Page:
More than 2,000 medically preserved fetal remains have been found in the home of a former abortion clinic in the US state of Indiana after the doctor died last week, authorities said.
The office of the Will County Sheriff said in a press release late on Friday that a lawyer for Dr.’s family. Ulrich Klopfer contacted the coroner’s office on Thursday about possible fetal remains found in an unincorporated part of Will County in northeastern Illinois.
The sheriff’s office said the authorities found 2246 preserved fetal remains, but there are no indications that medical procedures were performed at home.
The coroner’s office took possession of the remains. An investigation is ongoing.
A message that was left on Saturday to request additional commentary on the discovery was not sent back by the research department at the Will County Sheriff office.
Klopfer, who died on September 3, was an old doctor at an abortion clinic in South Bend, Indiana.
It closed after the state had withdrawn the clinic’s license in 2015.
The Indiana State Department of Health had previously filed complaints against the clinic and accused it of lacking a patient registry, medical abortion policies, and a governing body to determine policies.
The state agency also accused the clinic of not documenting that patients receive compulsory education at least 18 hours prior to an abortion.
Klopfer was believed to be the most fertile abortion doctor in Indiana, with thousands of procedures performed in different decades in different decades in Indiana, the South Bend Tribune reported.
Mike Fichter, the president of Indiana Right to Life, said in a statement sent Friday night that “we are shocked” by the discovery of the fetal remains at the Klopfer residence in Illinois.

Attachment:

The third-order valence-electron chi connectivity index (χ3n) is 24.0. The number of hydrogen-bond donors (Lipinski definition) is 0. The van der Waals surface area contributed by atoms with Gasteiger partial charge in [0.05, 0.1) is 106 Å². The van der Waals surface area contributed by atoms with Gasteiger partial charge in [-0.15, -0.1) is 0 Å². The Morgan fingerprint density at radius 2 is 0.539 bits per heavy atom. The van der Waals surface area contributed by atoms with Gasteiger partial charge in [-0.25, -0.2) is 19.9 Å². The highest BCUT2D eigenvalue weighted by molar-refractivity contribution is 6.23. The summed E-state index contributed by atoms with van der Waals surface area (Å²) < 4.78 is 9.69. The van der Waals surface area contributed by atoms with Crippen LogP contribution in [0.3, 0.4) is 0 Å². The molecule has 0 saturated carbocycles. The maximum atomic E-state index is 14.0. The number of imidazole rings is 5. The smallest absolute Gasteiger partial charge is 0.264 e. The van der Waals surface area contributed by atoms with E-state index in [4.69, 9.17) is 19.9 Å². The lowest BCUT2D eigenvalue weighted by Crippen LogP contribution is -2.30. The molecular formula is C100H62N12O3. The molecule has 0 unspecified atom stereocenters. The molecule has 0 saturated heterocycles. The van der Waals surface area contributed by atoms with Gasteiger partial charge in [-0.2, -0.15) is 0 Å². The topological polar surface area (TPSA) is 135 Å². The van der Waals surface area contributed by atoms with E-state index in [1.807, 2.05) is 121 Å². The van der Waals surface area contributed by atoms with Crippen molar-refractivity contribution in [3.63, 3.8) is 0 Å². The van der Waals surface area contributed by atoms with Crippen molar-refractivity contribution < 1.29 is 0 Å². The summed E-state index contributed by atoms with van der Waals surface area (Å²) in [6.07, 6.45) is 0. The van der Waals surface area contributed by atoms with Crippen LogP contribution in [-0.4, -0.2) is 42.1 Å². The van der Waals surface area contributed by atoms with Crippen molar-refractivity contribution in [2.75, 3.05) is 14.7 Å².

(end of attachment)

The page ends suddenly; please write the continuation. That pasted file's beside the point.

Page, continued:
He called on the Indiana authorities to help determine if those remains are related to abortion operations in Indiana.
“These nauseating reports underline why the abortion industry must be given the greatest supervision,” Fichter said in the statement.
A report left by The Associated Press on Saturday for a spokesperson for Governor Eric Holcomb asking whether Indiana officials would investigate was not immediately returned.
Klopfer’s license was suspended by the Medical Licensing Board of Indiana in November 2016 after the panel identified a number of violations, including failure to ensure that qualified personnel were present when patients received medication given before and during abortion procedures.
Klopfer was no longer practicing at the time, but he told the panel that he had never lost a patient in 43 years of abortions and that he hoped to eventually reopen his clinics.
In June 2014, Klopfer in St. Joseph County, Indiana was accused of a crime for not submitting a public report in time. He was charged with months of waiting to report an abortion he had given to a 13-year-old girl in South Bend.
That indictment was later withdrawn after Klopfer had completed a pre-trial diversion program.
Republican Jackie Walorski called the discovery of the fetal remains “sickening without words” in a statement released by her office.
“He was responsible for thousands of abortions in Indiana, and his careless handling of human remains is a shame,” she said in her statement.
In May, the US Supreme Court upheld an Indiana law that requires funeral or cremation of fetal remains after state abortions.
That law was signed by Vice President Mike Pence in 2016 when he was the governor of Indiana, but it was the subject of legal challenges.
The Indiana State Department of Health, which oversees abortion clinic regulations, has integrated the provisions of that law into the agency’s existing licensing process.
Prior to the verdict, Indiana clinics were able to transfer fetal remains to processors who take care of the removal of human tissues or other medical equipment through incineration.